Ethiopia's Great Renaissance Dam is constructed in Guba Woreda, some 40 km (25 miles) from Ethiopia's border with Sudan, June 28, 2013. (Photo: Reuters)
Egypt's minister of irrigation has said a tripartite agreement on sharing the Nile River's waters and operating Ethiopia's contested Grand Renaissance Dam will be binding on the three signatory states, Egypt, Ethiopia and Sudan, once signed.
In comments carried by state news agency MENA Wednesday, Minister Hossam Moghazy said the deal will hold Ethiopia to amending the dam's specifications if consultancy studies on the hydroelectric project prove it harmful to downstream countries.
Moghazy said the agreement sets forth "a system of monitoring and regulating the operation" of the dam project.
He added that further details of the deal — due be signed on 23 March in Sudan's capital, Khartoum — will be announced after review by legal, political and technical experts, and approval by the heads of states of the three countries.
Egypt has repeatedly voiced anxiety over the dam, which when finished will have a 74 billion cubic metre reservoir on the Nile’s largest tributary, fearing its water supply could be negatively affected.
Addis Ababa has repeatedly affirmed the 6,000 megawatt dam, which will be Africa's biggest hydroelectric station, will not harm downstream countries Egypt and Sudan.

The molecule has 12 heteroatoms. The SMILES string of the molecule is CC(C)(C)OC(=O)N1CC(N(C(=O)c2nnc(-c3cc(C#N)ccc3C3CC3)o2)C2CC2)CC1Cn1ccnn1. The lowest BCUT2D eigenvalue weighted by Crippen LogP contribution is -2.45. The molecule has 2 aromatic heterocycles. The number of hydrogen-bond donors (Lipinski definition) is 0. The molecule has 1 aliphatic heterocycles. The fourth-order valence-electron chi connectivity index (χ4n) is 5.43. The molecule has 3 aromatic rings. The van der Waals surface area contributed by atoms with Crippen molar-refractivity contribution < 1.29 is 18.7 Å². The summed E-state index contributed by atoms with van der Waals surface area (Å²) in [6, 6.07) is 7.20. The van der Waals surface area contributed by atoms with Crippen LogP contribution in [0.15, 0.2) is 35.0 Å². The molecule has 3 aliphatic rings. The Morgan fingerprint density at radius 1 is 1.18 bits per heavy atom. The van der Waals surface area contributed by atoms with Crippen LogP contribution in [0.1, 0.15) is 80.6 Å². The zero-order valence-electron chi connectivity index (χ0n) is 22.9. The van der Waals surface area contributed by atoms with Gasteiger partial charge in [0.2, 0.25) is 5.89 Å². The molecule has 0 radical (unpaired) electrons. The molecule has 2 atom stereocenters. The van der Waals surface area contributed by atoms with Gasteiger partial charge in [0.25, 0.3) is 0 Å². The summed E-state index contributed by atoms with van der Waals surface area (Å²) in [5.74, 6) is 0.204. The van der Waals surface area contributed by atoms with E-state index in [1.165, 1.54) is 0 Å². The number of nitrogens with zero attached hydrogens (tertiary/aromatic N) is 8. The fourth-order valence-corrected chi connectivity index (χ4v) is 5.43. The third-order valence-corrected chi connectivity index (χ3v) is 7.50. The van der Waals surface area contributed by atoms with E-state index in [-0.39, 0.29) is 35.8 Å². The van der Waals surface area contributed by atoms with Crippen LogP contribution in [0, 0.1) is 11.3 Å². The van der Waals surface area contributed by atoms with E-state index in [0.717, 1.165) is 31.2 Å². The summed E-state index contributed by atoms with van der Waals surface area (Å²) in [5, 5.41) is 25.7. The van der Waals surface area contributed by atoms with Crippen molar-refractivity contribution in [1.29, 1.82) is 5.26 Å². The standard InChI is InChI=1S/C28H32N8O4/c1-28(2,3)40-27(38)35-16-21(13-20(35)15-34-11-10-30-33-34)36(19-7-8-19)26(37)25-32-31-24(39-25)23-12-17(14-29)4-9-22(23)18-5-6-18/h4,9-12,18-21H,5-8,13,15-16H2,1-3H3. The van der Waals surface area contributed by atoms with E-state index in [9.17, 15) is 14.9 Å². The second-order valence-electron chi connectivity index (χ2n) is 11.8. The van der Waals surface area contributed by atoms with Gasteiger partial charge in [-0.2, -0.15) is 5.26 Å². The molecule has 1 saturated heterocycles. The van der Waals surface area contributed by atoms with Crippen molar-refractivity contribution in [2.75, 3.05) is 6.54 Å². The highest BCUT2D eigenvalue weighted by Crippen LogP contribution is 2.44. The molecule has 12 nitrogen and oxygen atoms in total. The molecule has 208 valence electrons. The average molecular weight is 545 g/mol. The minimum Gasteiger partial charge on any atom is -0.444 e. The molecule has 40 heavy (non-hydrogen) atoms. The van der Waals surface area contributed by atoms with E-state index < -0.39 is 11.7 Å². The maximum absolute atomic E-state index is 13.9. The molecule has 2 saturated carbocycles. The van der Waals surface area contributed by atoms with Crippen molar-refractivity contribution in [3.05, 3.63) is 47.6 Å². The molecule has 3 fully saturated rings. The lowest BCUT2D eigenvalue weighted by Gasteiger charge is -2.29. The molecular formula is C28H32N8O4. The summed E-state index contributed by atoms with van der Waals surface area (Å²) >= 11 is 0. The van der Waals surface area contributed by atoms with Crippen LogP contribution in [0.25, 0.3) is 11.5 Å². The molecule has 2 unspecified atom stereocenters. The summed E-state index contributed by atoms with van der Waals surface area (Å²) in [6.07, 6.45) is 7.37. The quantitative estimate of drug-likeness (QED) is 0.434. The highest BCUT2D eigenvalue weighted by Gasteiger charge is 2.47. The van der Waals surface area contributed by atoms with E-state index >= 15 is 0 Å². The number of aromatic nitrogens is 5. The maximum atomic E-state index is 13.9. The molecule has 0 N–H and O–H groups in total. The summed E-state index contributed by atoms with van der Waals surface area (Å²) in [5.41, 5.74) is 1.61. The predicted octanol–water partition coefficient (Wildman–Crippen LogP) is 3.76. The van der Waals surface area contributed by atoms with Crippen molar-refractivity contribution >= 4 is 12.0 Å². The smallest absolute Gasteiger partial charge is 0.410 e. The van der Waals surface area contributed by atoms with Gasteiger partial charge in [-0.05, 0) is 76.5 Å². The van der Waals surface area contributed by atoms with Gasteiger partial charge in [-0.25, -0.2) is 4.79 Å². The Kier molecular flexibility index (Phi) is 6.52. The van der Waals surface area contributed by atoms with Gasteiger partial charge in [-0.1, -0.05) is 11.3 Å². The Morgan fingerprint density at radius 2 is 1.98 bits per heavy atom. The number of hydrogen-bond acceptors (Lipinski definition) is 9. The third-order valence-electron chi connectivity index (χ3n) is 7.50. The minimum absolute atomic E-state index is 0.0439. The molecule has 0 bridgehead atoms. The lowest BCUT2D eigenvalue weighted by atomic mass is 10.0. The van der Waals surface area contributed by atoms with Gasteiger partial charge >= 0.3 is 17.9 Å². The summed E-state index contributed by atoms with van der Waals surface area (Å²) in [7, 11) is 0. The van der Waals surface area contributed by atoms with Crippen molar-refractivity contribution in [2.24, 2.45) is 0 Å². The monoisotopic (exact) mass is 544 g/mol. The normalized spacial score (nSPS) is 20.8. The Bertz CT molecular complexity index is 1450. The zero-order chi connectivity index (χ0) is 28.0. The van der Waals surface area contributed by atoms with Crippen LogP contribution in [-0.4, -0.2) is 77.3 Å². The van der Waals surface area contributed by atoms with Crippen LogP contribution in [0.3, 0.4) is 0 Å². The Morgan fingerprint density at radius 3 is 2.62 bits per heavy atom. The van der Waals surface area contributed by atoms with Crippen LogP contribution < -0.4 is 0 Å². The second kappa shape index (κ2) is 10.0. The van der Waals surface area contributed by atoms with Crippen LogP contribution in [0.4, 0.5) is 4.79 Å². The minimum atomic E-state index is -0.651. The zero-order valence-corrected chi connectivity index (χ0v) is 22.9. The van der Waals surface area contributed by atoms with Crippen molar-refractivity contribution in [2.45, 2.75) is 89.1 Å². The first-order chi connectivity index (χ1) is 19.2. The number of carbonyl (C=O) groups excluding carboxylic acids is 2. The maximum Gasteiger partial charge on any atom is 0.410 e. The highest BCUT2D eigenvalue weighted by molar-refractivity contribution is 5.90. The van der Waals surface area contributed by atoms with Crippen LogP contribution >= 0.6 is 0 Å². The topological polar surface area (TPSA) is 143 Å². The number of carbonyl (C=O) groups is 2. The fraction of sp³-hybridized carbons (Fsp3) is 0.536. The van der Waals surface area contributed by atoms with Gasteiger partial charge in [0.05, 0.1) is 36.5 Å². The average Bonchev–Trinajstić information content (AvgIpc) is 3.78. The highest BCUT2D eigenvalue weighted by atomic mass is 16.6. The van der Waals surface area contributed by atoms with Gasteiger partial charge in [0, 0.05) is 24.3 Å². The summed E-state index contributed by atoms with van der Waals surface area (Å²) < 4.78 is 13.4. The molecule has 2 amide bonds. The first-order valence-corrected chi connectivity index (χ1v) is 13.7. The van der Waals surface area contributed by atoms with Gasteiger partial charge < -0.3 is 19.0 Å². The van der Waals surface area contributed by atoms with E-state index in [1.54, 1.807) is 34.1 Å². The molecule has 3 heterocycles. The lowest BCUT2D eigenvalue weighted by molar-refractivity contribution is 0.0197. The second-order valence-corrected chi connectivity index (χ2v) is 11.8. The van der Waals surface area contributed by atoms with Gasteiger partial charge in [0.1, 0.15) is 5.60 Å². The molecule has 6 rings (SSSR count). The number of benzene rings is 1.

Sudan, bordering Egypt and Ethiopia and which also relies on the Nile for much of its water, said it backs the project.
Moghazy said concurrence between the three states "on a political path" is the real guarantee on reservations each party has.
Sudanese Minister of Iirrigation Moataz Moussa said Wednesday, as quoted by Sudan's state news agency, the agreement would be the gateway to "cooperation and sustainable development" projects between the three countries.
The deal was first announced at the end of tripartite talks in Khartoum earlier in March. Egyptian Foreign Minister Sameh Shoukry said at the time the deal outlines cooperation between the three countries on the use of the eastern Nile Basin and the Ethiopian Renaissance Dam.
Sudanese Foreign Minister Ali Karti hailed this week the upcoming deal as "historic" while his Ethiopian counterpart, Tedros Adhanom, earlier said it would open a "new chapter" in relations between the three states.
The agreement, which aims to resolve the dispute over the mega-project, will be sent to the heads of the three states to give their seal of approval once reviewed.
The consultancy firm that will carry out new water and environmental studies on the dam, in fulfillment of an agreement made between the three countries last year, has yet to be selected after a delay from an initial selection date of 9 March.
Moghazy said Wednesday that one of two shortlisted firms will be chosen by end of March.